I spent a week watching films that have had a rather haunting effect on me, though none are outright horror. In the process, I deepened my appreciation for Conrad Veidt and Laika Studios.
The Man Who Laughs (1928): The more I silent films I watch directed by Germans, the more I realize film’s power to haunt long after the credits roll. Films by Lang, Murnau, and now Paul Leni move me with their Expressionistic cinematography and art direction. The acting in The Man Who Laughs is what we now would call “over the top,” but I cannot get the pitiful image of the boy and the man, played with wild emotional intensity, whose face was butchered. (Yes, I know the image inspired the Joker, but it’s Veidt who haunts me.) I’m grateful, however, that the film “butchered” the ending of Hugo’s novel. I needed the relatively happy ending to not end up in a puddle of tears. HIGHLY RECOMMENDED.
The Passing of the Third Floor Back (1935): A smooth-voiced Veidt stars in this British film about a boarding house full of desperately unhappy people. He is a mysterious unnamed stranger who moves in and works to bring peace and happiness. Rene Ray is Stasia, a young maid who suffers the most and “summons” the stranger, who acts as a sort of angelic father figure. Perhaps most interesting in this film adaptation of a successful play is that it’s 1935 and our angel has a distinct German accent. (And this is soon after Veidt fled Germany after declaring himself Jewish in sympathy with the Jewish wife he would not abandon.) RECOMMENDED.
Major Barbara (1941): I adore Wendy Hiller, and it did not surprise me to know she chose to play Major Barbara after her turn as Eliza in Pygmalion (1938) when offered another opportunity to film a Shaw play. Hiller is full of charismatic fire as a social reformer with the Salvation Army who must eventually face the fact that industrialism — even the war machine — will save more “souls” than than a bankrupt charity organization with good intentions. Young Rex Harrison is a wide-eyed delight, less bombastic than his turns in The Ghost and Mrs. Muir (1947) or My Fair Lady (1964). But it is Robert Morley as Barbara’s armament-making father, Andrew Undershaft (made up to look like playwright Shaw), who steals the picture with his hauntingly overwide gaze and the dryest of dry wit. Is he elf or devil? We don’t know until the end. This said, I can understand why the film was less successful than Pygmalion, especially in its strange pacing, emerging as a series of distinct scenes rather than a coherent narrative. Still, RECOMMENDED.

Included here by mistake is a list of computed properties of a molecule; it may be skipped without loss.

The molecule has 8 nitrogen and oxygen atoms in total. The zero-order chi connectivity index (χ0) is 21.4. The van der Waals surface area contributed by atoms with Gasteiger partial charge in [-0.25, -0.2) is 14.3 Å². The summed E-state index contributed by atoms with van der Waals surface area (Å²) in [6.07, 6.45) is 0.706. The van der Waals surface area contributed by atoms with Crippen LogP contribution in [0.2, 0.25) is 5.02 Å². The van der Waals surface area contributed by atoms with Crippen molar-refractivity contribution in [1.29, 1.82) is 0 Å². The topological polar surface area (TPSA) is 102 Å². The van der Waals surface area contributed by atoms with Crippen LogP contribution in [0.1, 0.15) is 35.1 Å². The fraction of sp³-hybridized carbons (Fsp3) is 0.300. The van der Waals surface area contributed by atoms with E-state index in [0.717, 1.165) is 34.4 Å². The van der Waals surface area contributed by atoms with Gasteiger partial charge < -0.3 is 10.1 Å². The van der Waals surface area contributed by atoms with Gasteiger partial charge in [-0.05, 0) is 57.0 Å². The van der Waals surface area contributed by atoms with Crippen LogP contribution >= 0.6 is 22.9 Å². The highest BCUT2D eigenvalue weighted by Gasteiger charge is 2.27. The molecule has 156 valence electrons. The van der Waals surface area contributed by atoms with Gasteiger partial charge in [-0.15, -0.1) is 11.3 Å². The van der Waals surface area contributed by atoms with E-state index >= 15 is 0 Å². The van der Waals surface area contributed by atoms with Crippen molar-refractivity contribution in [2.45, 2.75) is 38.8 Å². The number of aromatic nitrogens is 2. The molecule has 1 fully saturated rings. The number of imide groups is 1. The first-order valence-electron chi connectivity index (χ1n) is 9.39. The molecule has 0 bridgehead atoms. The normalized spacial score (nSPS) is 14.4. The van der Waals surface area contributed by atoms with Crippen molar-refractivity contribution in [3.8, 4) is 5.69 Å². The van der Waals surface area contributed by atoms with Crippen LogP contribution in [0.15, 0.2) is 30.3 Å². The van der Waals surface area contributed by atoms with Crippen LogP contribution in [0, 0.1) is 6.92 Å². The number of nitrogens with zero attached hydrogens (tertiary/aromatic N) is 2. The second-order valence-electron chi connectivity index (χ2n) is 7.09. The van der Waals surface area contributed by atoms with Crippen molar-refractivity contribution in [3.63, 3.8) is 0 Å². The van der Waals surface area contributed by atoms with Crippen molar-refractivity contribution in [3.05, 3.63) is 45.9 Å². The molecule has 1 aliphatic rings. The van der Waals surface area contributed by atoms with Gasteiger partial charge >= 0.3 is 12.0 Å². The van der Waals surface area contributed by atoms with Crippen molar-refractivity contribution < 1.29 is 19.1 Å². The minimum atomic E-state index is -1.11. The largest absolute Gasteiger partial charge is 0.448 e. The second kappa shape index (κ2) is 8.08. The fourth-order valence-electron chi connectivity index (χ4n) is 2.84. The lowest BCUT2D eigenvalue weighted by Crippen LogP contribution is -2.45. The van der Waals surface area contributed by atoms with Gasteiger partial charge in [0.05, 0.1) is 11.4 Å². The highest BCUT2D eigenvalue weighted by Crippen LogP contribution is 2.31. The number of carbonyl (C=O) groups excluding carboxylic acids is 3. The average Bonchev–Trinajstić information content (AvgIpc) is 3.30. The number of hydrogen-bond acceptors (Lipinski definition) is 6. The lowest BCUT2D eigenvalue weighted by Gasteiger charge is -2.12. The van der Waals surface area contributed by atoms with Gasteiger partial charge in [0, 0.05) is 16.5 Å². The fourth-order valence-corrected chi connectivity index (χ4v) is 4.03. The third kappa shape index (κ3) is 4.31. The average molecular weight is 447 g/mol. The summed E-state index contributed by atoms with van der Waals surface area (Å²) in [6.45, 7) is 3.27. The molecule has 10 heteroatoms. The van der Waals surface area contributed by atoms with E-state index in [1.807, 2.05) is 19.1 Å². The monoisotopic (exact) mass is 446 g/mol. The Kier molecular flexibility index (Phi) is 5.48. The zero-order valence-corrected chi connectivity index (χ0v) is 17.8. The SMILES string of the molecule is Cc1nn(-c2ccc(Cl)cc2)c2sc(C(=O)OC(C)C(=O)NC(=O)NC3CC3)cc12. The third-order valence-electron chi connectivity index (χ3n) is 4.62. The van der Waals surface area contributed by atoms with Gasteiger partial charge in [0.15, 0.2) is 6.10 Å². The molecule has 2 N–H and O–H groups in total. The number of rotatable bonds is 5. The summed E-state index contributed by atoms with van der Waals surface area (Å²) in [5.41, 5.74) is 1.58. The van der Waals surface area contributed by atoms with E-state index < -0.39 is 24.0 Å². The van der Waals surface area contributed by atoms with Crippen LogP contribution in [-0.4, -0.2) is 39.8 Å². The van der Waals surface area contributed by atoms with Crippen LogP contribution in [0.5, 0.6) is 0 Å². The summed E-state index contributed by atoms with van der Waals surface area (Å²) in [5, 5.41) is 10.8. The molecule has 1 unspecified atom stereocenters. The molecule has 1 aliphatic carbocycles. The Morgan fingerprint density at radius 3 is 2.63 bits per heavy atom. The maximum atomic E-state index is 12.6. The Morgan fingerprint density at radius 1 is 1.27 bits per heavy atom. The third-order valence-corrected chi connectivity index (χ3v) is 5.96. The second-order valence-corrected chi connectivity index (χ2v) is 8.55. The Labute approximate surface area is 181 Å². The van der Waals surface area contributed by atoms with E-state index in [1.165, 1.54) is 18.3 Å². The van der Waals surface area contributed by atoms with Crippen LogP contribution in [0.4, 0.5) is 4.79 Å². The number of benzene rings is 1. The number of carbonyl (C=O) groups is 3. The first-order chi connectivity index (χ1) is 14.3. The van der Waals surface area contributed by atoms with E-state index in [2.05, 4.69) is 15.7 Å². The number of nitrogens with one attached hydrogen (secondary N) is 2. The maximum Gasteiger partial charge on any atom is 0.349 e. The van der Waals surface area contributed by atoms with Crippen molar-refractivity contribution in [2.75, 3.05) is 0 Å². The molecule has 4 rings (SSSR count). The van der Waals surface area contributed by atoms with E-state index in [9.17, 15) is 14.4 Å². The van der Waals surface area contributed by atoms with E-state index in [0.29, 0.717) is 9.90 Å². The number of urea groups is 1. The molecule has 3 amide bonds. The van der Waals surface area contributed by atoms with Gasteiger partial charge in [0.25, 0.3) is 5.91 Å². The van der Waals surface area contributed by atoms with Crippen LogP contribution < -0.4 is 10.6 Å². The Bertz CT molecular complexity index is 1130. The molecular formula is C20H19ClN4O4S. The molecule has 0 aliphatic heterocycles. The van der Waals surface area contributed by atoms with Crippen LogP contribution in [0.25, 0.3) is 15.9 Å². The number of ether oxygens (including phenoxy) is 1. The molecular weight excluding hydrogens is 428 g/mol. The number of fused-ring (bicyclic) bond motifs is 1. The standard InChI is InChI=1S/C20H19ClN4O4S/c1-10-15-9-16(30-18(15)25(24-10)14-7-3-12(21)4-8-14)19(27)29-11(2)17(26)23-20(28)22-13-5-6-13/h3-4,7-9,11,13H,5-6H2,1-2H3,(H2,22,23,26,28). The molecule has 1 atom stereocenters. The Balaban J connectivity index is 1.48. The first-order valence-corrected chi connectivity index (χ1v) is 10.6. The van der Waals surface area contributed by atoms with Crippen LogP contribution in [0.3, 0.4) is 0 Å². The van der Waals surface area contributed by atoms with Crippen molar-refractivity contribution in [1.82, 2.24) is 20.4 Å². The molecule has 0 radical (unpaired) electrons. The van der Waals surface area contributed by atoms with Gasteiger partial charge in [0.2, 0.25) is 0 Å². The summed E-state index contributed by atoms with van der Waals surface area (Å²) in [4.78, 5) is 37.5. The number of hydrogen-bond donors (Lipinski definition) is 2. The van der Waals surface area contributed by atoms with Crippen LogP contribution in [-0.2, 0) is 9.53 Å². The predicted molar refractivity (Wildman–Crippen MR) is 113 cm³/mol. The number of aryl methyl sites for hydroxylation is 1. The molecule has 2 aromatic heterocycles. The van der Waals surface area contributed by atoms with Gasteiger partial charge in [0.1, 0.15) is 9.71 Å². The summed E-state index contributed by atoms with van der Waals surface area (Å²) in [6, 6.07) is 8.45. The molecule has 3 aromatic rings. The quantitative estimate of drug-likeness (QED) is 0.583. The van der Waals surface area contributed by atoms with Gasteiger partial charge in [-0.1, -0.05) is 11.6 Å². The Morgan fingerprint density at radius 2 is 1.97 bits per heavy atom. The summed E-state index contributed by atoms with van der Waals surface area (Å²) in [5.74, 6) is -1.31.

Kubo and the Two Strings (2016): I loved this film, full of haunting tragedy. It’s the story of the determination of a little boy with magical abilities and his powerful mother, who will go to any lengths to protect him. The stop-animation is stunning and beautiful — from the characters to the origami — and the tale is the textbook definition of bittersweet. It doesn’t surprise me that the company (Laika) that made this film also made Coraline (2009), which I also loved. My primary complaint here is the casting of white voice actors for ALL the primary (Japanese) roles, making the film another aggravating example of racebending. Only the “other” characters in the cast are voiced by Japanese-American actors, including George Takei and Cary-Hiroyuki Tagawa. That white folks wrote the story bothers me less for there seems love and respect for the material; the worst I would call the production team is Otaku. HIGHLY RECOMMENDED.